It seems that recently, most of the tech news sites are abuzz about how Paris Hilton’s cell phone got hacked into. At first, like most of the tech community, I found it amusing – nothing more. Now, however, speculation has surfaced that her password protection may have been circumvented through her “secret question,” allowing the hacker to reset her password and gain access to all kinds of… well… “sensitive” information.
The hacker didn’t even have to know her password, he simply guessed her secret question. This certainly puts into perspective how vulnerable those secret questions are to break-in attempts. Let us think for a moment of a few of the most common secret questions…
- What is your mother’s maiden name?
- In what city were you born?
- What is your favorite pet’s name?
How hard is it to find the answers to these questions? For most of my friends, I already know their answers. They know I would never even consider exploiting that information, just as I trust they wouldn’t abuse mine. But how many people out there know your e-mail address AND your mother’s maiden name? They might as well just have your password as well.
Even if the hacker doesn’t know a victim personally, it’s amazing how many personal details are made freely available on the internet, usually published by the victims themselves through instant messenger profiles or personal websites. Just think, you visit a random personal website of someone and see this (Note: this is all completely fabricated out of my head, don’t think I actually copied this off someone’s site):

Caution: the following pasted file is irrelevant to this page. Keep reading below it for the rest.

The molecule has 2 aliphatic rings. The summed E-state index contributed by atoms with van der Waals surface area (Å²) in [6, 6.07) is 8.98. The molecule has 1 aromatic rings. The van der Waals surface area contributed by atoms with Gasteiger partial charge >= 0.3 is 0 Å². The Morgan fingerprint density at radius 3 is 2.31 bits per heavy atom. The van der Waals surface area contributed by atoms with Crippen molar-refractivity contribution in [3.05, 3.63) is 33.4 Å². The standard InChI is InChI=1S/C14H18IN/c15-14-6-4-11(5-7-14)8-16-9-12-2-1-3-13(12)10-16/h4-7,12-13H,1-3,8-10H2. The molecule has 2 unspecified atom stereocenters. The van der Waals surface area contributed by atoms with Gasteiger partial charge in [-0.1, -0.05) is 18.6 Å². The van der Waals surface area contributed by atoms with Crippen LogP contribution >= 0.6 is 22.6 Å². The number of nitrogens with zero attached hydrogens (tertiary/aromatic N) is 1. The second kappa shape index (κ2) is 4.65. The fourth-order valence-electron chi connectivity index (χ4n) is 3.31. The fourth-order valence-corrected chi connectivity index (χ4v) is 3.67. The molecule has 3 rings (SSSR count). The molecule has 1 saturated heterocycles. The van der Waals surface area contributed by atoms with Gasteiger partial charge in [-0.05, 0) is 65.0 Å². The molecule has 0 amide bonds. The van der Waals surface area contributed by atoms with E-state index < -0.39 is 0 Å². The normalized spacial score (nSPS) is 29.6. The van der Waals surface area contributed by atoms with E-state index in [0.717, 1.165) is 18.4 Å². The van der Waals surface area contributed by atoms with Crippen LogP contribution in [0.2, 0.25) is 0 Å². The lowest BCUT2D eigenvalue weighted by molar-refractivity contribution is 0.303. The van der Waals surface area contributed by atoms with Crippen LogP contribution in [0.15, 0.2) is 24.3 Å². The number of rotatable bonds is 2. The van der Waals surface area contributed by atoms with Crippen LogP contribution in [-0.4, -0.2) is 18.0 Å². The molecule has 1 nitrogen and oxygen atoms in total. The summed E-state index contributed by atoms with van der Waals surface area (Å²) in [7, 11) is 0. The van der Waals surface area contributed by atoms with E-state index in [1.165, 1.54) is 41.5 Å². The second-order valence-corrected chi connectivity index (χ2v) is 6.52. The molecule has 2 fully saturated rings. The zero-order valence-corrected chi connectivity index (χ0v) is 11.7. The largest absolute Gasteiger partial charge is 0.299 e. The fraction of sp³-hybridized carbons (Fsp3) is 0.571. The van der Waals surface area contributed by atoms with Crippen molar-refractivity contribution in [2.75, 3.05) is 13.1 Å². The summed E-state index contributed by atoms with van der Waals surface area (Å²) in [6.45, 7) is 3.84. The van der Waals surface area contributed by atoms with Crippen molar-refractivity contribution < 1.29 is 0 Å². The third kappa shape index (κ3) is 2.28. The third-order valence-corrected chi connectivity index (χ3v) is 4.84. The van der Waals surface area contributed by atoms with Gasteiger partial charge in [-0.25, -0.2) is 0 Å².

Hi, my name is Jennifer Soandso, and welcome to my website!
A LITTLE ABOUT ME:
I was born in Seattle, WA in 1984. I have green eyes, brown hair, and a black lab named Goober. He is the best dog ever! E-mail me at firstname.lastname@example.org
Already, just from this little blurb, the target has given three pieces of information for hackers to exploit: Seattle, WA, Goober, and an e-mail address (commonly used as a login to many websites).
I already have a lot of personal details floating around out there, and thanks to the dynamics of the web, they’re not going to disappear. I don’t recall ever setting up secret questions at any websites I’ve registered with, but armed now with the knowledge of what a security risk they are, I think I’m going to look around and make sure that I don’t have a secret question set up somewhere that could easily be answered through a little web research.